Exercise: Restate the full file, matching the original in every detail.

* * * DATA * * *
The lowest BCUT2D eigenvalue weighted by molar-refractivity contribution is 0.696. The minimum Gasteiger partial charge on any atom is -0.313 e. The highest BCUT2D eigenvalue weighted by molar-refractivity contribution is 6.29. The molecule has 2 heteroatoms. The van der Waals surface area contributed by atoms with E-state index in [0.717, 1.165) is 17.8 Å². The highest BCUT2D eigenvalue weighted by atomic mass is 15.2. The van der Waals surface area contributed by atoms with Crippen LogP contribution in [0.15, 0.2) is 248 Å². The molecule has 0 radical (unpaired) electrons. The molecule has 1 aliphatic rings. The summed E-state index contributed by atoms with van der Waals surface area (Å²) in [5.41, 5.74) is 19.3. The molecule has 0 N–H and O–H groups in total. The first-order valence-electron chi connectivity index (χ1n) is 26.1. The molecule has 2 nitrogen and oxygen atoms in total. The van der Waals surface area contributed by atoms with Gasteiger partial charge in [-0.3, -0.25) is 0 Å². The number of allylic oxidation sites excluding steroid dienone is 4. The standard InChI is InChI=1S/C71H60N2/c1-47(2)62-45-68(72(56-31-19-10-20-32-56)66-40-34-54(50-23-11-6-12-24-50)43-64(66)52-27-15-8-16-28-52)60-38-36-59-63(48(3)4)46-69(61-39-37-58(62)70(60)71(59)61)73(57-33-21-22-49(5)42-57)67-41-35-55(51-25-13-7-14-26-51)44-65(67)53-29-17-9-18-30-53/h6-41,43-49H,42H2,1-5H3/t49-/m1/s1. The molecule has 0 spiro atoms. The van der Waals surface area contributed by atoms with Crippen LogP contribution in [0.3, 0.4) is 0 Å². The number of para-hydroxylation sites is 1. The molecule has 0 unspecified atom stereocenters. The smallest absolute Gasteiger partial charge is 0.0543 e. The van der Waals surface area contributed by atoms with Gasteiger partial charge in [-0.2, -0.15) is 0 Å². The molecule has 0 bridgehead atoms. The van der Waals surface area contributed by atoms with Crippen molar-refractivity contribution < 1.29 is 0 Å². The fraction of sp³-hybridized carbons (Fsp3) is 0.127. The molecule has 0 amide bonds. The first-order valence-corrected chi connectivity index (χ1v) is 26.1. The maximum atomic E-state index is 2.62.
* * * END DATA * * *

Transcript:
The lowest BCUT2D eigenvalue weighted by molar-refractivity contribution is 0.696. The minimum Gasteiger partial charge on any atom is -0.313 e. The highest BCUT2D eigenvalue weighted by molar-refractivity contribution is 6.29. The molecule has 2 heteroatoms. The van der Waals surface area contributed by atoms with E-state index in [0.717, 1.165) is 17.8 Å². The highest BCUT2D eigenvalue weighted by atomic mass is 15.2. The van der Waals surface area contributed by atoms with Crippen LogP contribution in [0.15, 0.2) is 248 Å². The molecule has 0 radical (unpaired) electrons. The molecule has 1 aliphatic rings. The summed E-state index contributed by atoms with van der Waals surface area (Å²) in [5.41, 5.74) is 19.3. The molecule has 0 N–H and O–H groups in total. The first-order valence-electron chi connectivity index (χ1n) is 26.1. The molecule has 2 nitrogen and oxygen atoms in total. The van der Waals surface area contributed by atoms with Gasteiger partial charge in [-0.3, -0.25) is 0 Å². The number of allylic oxidation sites excluding steroid dienone is 4. The standard InChI is InChI=1S/C71H60N2/c1-47(2)62-45-68(72(56-31-19-10-20-32-56)66-40-34-54(50-23-11-6-12-24-50)43-64(66)52-27-15-8-16-28-52)60-38-36-59-63(48(3)4)46-69(61-39-37-58(62)70(60)71(59)61)73(57-33-21-22-49(5)42-57)67-41-35-55(51-25-13-7-14-26-51)44-65(67)53-29-17-9-18-30-53/h6-41,43-49H,42H2,1-5H3/t49-/m1/s1. The molecule has 0 spiro atoms. The van der Waals surface area contributed by atoms with Crippen LogP contribution in [0.3, 0.4) is 0 Å². The number of para-hydroxylation sites is 1. The molecule has 0 unspecified atom stereocenters. The smallest absolute Gasteiger partial charge is 0.0543 e. The van der Waals surface area contributed by atoms with Gasteiger partial charge in [-0.2, -0.15) is 0 Å². The molecule has 0 bridgehead atoms. The van der Waals surface area contributed by atoms with Crippen molar-refractivity contribution < 1.29 is 0 Å². The fraction of sp³-hybridized carbons (Fsp3) is 0.127. The molecule has 0 amide bonds. The first-order valence-corrected chi connectivity index (χ1v) is 26.1. The maximum atomic E-state index is 2.62.